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Indicator 3: Designated Site Features

A review of delivery in the first three years of the plan (2018-21) has been carried out and you can read more in our main findings. This page looks at progress in year 1 of delivery (2018/19) only.

Table shows: 

  • Indicator of success – Percentage of designated sites in favourable condition.
  • Target – Increase from 2017 baseline of 86% of designated site features to 90% by 2023.
  • 2018/19 figure – 85%
  • Performance – Below target

What does this tell us?

The proportion of designated site features in favourable condition has decreased slightly to 85% against the 2017 baseline of 86%, representing lower than expected progress against the target.

A decrease, but less of a decrease, has also been seen nationally with Scotland-wide statistics showing that 79.8% of Scotland’s natural features on protected nature sites are either in or recovering towards a favourable condition, a 0.8% decrease over the 2018-19 year. This perhaps demonstrates that within the context of increasing environmental pressures (regionally, nationally and globally) maintaining the condition of our features is significant in itself. Nonetheless we see these findings as a further call to action; we recognise that our target is ambitious and more determined action is needed.

Underlying causes

There are 183 designated features within the National Park, of the 27 features (or 15%) that have a summary condition of ‘unfavourable’:

  • 7 features have no feasible remedy in the short- to medium-term. This is due to the local extinction of capercaillie (3 features), declines in Arctic charr in Loch Eck (2 features), overgrazed mountain willows on Ben Lui (1 feature) and irremovable Canadian Pond weed in the Geal and Dubh Lochs.
  • 20 features are resolvable within the life of the Plan and many share similar pressures, sometimes with two pressures affecting the same feature:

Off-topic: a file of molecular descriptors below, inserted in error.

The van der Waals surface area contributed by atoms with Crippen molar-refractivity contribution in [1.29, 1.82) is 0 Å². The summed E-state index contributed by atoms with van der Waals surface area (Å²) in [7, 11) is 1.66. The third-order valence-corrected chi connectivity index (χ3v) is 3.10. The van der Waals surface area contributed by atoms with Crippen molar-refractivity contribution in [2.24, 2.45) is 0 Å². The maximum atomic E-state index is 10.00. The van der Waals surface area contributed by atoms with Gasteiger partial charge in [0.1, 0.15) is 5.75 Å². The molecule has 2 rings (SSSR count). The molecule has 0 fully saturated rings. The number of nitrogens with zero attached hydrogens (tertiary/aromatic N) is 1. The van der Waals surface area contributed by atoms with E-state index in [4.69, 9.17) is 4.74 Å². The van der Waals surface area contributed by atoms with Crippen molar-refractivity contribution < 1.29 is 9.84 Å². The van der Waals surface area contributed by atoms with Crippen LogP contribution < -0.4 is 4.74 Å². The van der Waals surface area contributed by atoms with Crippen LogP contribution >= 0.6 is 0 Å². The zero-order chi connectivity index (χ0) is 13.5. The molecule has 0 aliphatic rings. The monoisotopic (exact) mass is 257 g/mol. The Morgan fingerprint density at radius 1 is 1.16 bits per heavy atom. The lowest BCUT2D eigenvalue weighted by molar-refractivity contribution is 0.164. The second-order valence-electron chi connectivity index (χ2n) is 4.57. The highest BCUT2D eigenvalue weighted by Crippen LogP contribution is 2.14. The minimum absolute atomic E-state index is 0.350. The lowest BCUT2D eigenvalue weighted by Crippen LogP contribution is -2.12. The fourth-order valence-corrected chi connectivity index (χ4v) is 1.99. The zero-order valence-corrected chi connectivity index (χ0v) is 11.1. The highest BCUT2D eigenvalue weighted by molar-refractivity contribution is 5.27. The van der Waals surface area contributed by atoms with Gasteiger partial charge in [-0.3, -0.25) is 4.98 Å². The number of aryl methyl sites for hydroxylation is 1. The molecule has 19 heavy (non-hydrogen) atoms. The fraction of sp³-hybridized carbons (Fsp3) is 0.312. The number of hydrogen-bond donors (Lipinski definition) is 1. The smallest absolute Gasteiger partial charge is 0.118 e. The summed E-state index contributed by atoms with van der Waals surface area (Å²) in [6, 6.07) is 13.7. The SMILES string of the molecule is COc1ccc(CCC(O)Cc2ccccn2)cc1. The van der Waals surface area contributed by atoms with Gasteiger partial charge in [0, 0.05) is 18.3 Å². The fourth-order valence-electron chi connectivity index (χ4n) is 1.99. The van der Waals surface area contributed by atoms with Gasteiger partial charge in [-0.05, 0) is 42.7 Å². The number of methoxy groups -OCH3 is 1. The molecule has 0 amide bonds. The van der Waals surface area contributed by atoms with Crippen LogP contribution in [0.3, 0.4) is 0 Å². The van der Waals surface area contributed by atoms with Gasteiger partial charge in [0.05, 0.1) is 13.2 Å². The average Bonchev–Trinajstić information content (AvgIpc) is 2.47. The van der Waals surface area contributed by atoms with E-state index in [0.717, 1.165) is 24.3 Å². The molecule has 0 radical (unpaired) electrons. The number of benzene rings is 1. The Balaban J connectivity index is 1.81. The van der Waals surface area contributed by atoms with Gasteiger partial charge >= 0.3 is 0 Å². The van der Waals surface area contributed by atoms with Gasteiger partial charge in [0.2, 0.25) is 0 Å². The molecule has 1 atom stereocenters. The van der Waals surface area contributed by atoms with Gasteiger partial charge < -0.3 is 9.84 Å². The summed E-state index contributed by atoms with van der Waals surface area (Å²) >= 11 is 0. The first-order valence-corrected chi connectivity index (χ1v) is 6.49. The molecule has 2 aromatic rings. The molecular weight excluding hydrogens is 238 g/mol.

• 14 have challenges with over-grazing from wild deer, feral goats and livestock
    • 10 have challenges with invasive non-native species, 3 of which also have native bracken problems.
    • 4 have challenges with pollution or other water management problems
    • 2 have challenges with under-grazing

Wild Park

If more effective control of invasive species and overgrazing is achieved, it will address most of the unfavourable features and help to bring most sites into favourable condition. Addressing invasive species and unsustainable grazing are priorities for action in the National Park Wild Park programme.

 Loch Lomond & The Trossachs National Park Board members removing rhododendrons at Callander Crags in June 2019

Please note that the baseline, and correspondingly the target, has been updated from the published Plan to match the methodology of the Scotland-wide statistics for condition of protected nature sites. The original baseline only included features in favourable condition, whereas the national figures include the features recovering towards a favourable condition. Including these features for the National Park takes the baseline to 86% and the target for 2023 is now increased to from 85% to 90%.

Contribution to National Outcomes

Progress on this indicator contributes to the following National Outcomes:

Contribution to Sustainable Development Goals

Progress on this indicator contributes to the following Sustainable Development Goals:

Significant contribution

Minor contribution

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